It’s strange how the most trivial thing brought me closest to violence.
I’m sitting on the train. The carriage is quiet. Four kids get on and sit across the aisle from me. They’re about 15 or 16. Well-equipped with their various mobile devices, they all loudly and boisterously turn to their respective video games. None of them have earphones. One guy in particular is playing his beeping video game with the volume on full.
After putting in my noise-cancelling earphones and unsuccessfully trying to ignore him, I give in. I ask him, fairly nicely, to turn down the volume.
At first he doesn’t respond. Then after I repeat my request he tells me to wait until he finishes the game. He is a little irritated that I distracted him.
Blood rising to my cheeks I ask him again, less nicely.
His giggling mates guffaw as the kid tells me that I ought to be more patient.
I want to kill him.
Even more frustrating is the ticket inspector who is sitting only a few seats away. He does nothing. In the end – oh the shame! – I respond in kind. I unplug my earphones from my computer and turn my own volume up. Only then does the inspector get up and tell us both to turn the volume down.
I breathe again.
A few days later, and I’m in even more of a state. I’ve just read that the Railway Authority has refused a request for announcements to be made in Arabic as well as Hebrew. Arabic is one of Israel’s official languages. It is spoken by a significant proportion of Israel’s citizens, and the train stops at several cities with a large Arab population – Lod, Ramle, Acco, Haifa.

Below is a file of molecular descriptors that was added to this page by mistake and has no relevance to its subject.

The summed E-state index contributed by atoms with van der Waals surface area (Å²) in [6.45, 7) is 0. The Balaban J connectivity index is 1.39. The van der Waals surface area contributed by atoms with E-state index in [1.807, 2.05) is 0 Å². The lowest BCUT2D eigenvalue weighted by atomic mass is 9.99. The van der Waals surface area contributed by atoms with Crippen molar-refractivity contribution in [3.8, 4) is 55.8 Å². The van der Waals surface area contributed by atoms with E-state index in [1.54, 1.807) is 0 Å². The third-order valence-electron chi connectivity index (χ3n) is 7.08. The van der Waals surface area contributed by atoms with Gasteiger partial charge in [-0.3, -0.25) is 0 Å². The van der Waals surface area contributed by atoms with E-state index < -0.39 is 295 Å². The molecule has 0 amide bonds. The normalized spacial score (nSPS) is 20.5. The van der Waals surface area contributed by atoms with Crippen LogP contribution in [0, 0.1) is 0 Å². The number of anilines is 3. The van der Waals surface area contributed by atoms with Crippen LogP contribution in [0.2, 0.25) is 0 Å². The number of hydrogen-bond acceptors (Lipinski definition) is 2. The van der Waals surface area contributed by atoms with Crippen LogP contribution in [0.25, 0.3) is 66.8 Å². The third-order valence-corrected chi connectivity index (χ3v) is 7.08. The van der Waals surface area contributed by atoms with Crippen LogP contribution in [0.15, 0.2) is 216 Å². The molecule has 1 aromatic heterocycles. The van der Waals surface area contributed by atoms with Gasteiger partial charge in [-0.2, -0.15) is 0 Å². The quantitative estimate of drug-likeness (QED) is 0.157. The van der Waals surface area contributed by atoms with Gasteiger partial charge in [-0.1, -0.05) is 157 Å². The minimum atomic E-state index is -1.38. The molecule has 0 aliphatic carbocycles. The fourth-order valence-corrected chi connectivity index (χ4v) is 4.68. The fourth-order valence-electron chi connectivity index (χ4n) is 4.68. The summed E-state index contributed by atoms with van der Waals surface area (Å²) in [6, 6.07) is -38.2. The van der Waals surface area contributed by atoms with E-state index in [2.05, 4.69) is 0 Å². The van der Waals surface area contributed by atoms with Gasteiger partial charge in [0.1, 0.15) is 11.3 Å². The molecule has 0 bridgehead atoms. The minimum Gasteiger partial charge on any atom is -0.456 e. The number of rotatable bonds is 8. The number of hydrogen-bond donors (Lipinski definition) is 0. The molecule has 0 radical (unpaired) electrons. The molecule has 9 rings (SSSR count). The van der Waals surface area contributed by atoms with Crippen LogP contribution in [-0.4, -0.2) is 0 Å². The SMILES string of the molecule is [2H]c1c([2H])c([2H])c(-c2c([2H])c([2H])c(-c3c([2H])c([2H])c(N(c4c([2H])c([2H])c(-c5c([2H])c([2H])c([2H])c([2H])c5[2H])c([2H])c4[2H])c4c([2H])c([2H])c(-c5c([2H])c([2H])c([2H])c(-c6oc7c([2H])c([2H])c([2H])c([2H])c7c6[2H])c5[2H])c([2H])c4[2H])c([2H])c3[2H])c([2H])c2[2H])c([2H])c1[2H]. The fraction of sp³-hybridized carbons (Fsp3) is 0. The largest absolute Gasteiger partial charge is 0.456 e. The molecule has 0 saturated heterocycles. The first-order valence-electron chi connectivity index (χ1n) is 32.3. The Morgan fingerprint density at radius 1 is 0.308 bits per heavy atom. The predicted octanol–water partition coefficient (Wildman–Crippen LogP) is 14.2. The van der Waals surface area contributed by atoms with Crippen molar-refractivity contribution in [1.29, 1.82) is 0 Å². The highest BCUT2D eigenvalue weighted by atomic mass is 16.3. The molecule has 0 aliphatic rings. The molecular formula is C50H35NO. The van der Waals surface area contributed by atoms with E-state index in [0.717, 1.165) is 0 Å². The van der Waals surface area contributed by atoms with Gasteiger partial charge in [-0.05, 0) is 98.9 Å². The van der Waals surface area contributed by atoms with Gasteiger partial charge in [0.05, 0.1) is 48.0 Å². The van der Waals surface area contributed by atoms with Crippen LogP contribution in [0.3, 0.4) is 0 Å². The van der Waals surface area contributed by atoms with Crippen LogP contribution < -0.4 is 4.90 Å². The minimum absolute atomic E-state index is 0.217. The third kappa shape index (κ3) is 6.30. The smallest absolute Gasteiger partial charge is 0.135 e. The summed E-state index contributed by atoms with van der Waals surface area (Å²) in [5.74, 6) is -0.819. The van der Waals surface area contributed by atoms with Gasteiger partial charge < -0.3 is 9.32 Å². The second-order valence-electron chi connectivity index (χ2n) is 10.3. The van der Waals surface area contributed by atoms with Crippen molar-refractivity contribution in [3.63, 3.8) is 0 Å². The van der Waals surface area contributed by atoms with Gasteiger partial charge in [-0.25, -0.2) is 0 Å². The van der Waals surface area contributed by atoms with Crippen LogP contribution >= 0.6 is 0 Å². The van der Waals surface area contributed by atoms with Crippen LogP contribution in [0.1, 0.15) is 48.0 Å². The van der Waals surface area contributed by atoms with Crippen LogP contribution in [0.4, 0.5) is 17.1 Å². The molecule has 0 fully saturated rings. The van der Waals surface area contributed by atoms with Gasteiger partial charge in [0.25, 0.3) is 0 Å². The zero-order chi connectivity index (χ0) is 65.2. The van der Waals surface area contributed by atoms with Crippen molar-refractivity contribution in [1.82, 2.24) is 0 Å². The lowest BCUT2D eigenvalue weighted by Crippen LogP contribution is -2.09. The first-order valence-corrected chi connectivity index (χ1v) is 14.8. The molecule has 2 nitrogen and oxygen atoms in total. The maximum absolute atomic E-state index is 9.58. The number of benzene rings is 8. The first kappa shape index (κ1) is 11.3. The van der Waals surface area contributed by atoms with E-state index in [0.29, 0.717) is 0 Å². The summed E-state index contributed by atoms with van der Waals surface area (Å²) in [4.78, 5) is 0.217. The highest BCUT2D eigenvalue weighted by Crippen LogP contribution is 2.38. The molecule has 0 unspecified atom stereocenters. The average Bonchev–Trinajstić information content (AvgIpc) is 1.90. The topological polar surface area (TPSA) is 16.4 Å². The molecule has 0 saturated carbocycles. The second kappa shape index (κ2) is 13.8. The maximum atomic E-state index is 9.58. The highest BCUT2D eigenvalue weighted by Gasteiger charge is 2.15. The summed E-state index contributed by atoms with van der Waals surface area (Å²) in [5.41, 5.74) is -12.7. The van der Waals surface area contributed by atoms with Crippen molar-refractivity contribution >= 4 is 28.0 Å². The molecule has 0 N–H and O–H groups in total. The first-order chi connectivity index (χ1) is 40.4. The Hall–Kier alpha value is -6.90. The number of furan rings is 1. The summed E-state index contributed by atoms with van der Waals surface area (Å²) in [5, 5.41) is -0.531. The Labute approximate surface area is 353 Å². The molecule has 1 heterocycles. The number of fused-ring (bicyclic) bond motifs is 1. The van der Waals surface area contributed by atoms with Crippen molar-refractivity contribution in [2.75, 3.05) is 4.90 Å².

But no announcements are made in Arabic. They are made in Hebrew and, quite often, in English.
Here’s the kicker. What is the reason Israel’s Rail Authority will not make announcements in Arabic?
Because it would make the announcements too long, and, wait for it – “it would make the train ride noisy.”
Were I only concerned with my decibellian comfort, I’d laugh bitter tears. But these days I’m reading a lot of Avishai Margalit. He is the wise man who suggested we let go of lofty aspirations to a Just Society, and aim for the more modest goal of creating a Decent Society. A decent society, according to Margalit’s famous encapsulation, is a society that refrains from humiliating its citizens.
This decision, this deliberate decision not to make announcements in Arabic is humiliating. It humiliates Arab citizens of Israel. It’s especially humiliating because it’s so trivial. It’s not about changing the words of Hatikvah, it’s not about the Nakba, and it’s certainly not about the Occupation. A compromise would have cost nothing. Instead, it’s another little humiliation for Arab Israelis.
What does one do with such feelings of humiliation?
I know that when that kid refused to mute his stupid game, my fury and fantasy of violence emerged from a feeling of helplessness and the inexplicable humiliation of having my humanity disrespected. I was humiliated. In particular by the way in which the ‘system’, ie the representative of Israel’s Rail Authority, was so loath to intervene.
It was almost as if he didn’t care about the noise.